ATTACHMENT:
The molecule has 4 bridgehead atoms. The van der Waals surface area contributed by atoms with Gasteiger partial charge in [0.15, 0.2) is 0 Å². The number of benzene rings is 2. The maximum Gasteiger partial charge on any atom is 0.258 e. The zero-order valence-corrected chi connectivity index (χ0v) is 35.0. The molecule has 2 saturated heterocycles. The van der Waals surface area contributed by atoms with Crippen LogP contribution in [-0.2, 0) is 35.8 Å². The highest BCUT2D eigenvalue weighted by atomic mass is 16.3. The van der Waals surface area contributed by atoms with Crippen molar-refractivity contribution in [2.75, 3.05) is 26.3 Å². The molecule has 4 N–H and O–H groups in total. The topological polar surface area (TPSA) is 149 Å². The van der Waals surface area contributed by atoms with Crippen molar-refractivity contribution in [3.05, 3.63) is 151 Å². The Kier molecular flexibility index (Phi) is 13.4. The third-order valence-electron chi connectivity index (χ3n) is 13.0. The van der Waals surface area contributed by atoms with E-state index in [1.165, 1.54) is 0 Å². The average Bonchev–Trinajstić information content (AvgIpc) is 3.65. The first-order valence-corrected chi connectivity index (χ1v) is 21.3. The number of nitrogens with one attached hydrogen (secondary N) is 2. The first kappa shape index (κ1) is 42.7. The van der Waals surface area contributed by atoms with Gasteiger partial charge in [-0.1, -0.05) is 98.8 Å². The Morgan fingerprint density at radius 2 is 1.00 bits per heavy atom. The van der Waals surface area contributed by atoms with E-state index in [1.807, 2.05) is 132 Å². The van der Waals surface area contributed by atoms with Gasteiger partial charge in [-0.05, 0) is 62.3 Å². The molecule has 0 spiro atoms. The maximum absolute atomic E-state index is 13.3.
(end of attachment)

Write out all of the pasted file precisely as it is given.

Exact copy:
The molecule has 4 bridgehead atoms. The van der Waals surface area contributed by atoms with Gasteiger partial charge in [0.15, 0.2) is 0 Å². The number of benzene rings is 2. The maximum Gasteiger partial charge on any atom is 0.258 e. The zero-order valence-corrected chi connectivity index (χ0v) is 35.0. The molecule has 2 saturated heterocycles. The van der Waals surface area contributed by atoms with Crippen LogP contribution in [-0.2, 0) is 35.8 Å². The highest BCUT2D eigenvalue weighted by atomic mass is 16.3. The van der Waals surface area contributed by atoms with Crippen molar-refractivity contribution in [2.75, 3.05) is 26.3 Å². The molecule has 4 N–H and O–H groups in total. The topological polar surface area (TPSA) is 149 Å². The van der Waals surface area contributed by atoms with Crippen molar-refractivity contribution in [3.05, 3.63) is 151 Å². The Kier molecular flexibility index (Phi) is 13.4. The third-order valence-electron chi connectivity index (χ3n) is 13.0. The van der Waals surface area contributed by atoms with E-state index in [1.165, 1.54) is 0 Å². The average Bonchev–Trinajstić information content (AvgIpc) is 3.65. The first-order valence-corrected chi connectivity index (χ1v) is 21.3. The number of nitrogens with one attached hydrogen (secondary N) is 2. The first kappa shape index (κ1) is 42.7. The van der Waals surface area contributed by atoms with Gasteiger partial charge in [-0.1, -0.05) is 98.8 Å². The Morgan fingerprint density at radius 2 is 1.00 bits per heavy atom. The van der Waals surface area contributed by atoms with E-state index in [1.807, 2.05) is 132 Å². The van der Waals surface area contributed by atoms with Gasteiger partial charge in [-0.05, 0) is 62.3 Å². The molecule has 0 spiro atoms. The maximum absolute atomic E-state index is 13.3.